What has been your biggest failure and how did you overcome it?
I don’t like to use the word failure. Failure is an attitude and it doesn’t exist in my world because failure shuts you down and makes you think you should give up and I don’t believe in giving up. I prefer to use the word challenges because challenges say I am at war and I’m not going to give up plus it doesn’t give room for any situation to crystalize. In fact every time my business has experienced major growth it has been on the back of trouble because when you are facing challenges it forces you to be creative.
For example, in 1994 when we only made Furniture, Tayo Aderiokun, the former MD of Gtbank told me they needed security doors for the bank and asked me to make enquiries on their behalf. I went to Italy to get the information they required but the Italian manufacturers said they did not have a policy of selling directly to end users. Then it hit me that I should do it! So I bought the rights to distribute in West Africa.
This was in 94 when the power situation was even more abysmal than it is now so many people told me I was making a mistake because the intermittent power supply would not allow the security doors to work the way they do abroad and at first they were right because the doors became problematic. I remember a period when I would wake up to pray every morning and say “God please let the doors in Aba be working today’. Although we were the first to bring the security doors to Nigeria, more people entered the market and were supplying the security doors. I realized that the people who would stay in business would be those who could keep those doors working, so I decided to invest in flying a maintenance crew of engineers from Italy. Eventually a lot of the other companies went out of business because they were not able to deal with maintenance. It was hard but we persevered and people even started saying’ if its not the chair center one, I don’t want it’.
Years later, even the factory in Italy was going out of business and Chair center bought the rights and the factory in Italy and started manufacturing in Italy (with a Nigerian Flag) not just for the Nigerian market but began producing for other countries as well.
“There is no one that is at the top legally and has any substance that can say they haven’t faced any challenges. The challenges of your life are your business and the things that help build your character. You will face challenges but don’t let them overcome you.”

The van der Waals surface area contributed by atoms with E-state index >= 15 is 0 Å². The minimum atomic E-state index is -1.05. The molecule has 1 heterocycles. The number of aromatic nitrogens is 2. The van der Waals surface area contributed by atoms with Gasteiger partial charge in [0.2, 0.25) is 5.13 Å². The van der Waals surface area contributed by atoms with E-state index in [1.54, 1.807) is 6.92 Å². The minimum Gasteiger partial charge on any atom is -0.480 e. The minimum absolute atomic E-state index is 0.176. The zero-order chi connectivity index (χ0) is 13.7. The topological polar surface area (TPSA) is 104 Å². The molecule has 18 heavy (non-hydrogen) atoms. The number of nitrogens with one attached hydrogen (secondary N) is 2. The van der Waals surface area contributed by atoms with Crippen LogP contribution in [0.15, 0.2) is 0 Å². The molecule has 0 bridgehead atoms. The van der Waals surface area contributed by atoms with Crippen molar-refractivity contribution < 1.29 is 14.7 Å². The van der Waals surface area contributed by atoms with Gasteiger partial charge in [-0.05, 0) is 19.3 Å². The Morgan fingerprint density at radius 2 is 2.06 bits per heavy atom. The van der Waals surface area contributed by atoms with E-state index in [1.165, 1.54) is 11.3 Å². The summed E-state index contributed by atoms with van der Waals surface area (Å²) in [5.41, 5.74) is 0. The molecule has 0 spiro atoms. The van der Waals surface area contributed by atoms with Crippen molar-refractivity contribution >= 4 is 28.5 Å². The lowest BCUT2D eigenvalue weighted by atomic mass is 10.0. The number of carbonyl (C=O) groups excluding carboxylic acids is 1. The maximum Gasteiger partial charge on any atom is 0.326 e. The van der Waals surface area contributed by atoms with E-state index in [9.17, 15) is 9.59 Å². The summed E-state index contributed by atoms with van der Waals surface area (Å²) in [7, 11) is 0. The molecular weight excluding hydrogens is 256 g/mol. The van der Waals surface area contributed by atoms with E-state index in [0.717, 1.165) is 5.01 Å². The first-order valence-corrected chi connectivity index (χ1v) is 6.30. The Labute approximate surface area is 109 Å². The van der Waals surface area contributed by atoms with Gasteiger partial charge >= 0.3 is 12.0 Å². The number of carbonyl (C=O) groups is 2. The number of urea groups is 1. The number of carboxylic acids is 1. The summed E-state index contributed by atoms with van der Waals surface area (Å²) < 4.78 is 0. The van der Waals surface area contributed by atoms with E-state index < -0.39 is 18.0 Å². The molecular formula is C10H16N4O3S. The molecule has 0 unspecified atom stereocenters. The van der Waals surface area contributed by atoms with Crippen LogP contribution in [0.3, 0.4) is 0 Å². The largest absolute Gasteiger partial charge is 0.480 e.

What tips do you have for young entrepreneurs to achieve financial success?
You have to be able to prioritize investing in yourself and your business. When you are starting out you can afford to delay some purchases, bags, cars etc. The first few years of my business my friends would call me ‘Ijebu’ because I refused to buy a car for a long time, I would take taxis everywhere. This was because I knew I had to put my business first. I had committed to a capital-intensive business so a new machine was more important to me at that point than a new car.
“Also, its important to identify your knowledge gaps, what you know and what you don’t know. Then invest in programs that help you close those gaps. Instead of one designer bag, invest in a designer program.”
Even if everybody else deceives you don’t deceive yourself because the knowledge you have s your power and nobody can take it away from you.
Surround yourself with people who are also on a quest. I see myself as someone who is made up of Assets and liabilities. My Assets are my strengths and my liabilities are my weaknesses. So I generally don’t do things I can’t do well. I’ll find people who have more skill in that area so I can focus on the things that I am good at and can do well. I find people who have assets in my liabilities that can contribute to my success. Everybody in your life has a value they bring. You can never pay anyone enough for them to give you what you want; they can only give you what they want to give. The way you manage those relationships is important because the things they do I cannot do for myself.
This woman is just awesome…this is what it looks like when you are living for a purpose that is bigger than you…from all the boards she serves on, to her missionary work, the ignite program and her passion for entrepreneurship, it’s clear that she lives to drive impact!
Today’s article taken from Smart Money Africa and was written by Arese Ugwu, WIMBIZ Associate and founder of a personal finance blog (www.smartmoneyafrica.org). A platform that provides high quality content and action tools tailored to Africans. Her main objective is to help change the African narrative of poverty by educating her generation and the next via financial literacy content that breaks down the very complex issue of money. Arese’s articles have also been published in several media outlets and she often speaks about financial literacy and entrepreneurship at various conferences, workshops, universities and radio.
Instagram: @smartmoneyareseTwitter: @smartmoneyareseWebsite: www.smartmoneyafrica.org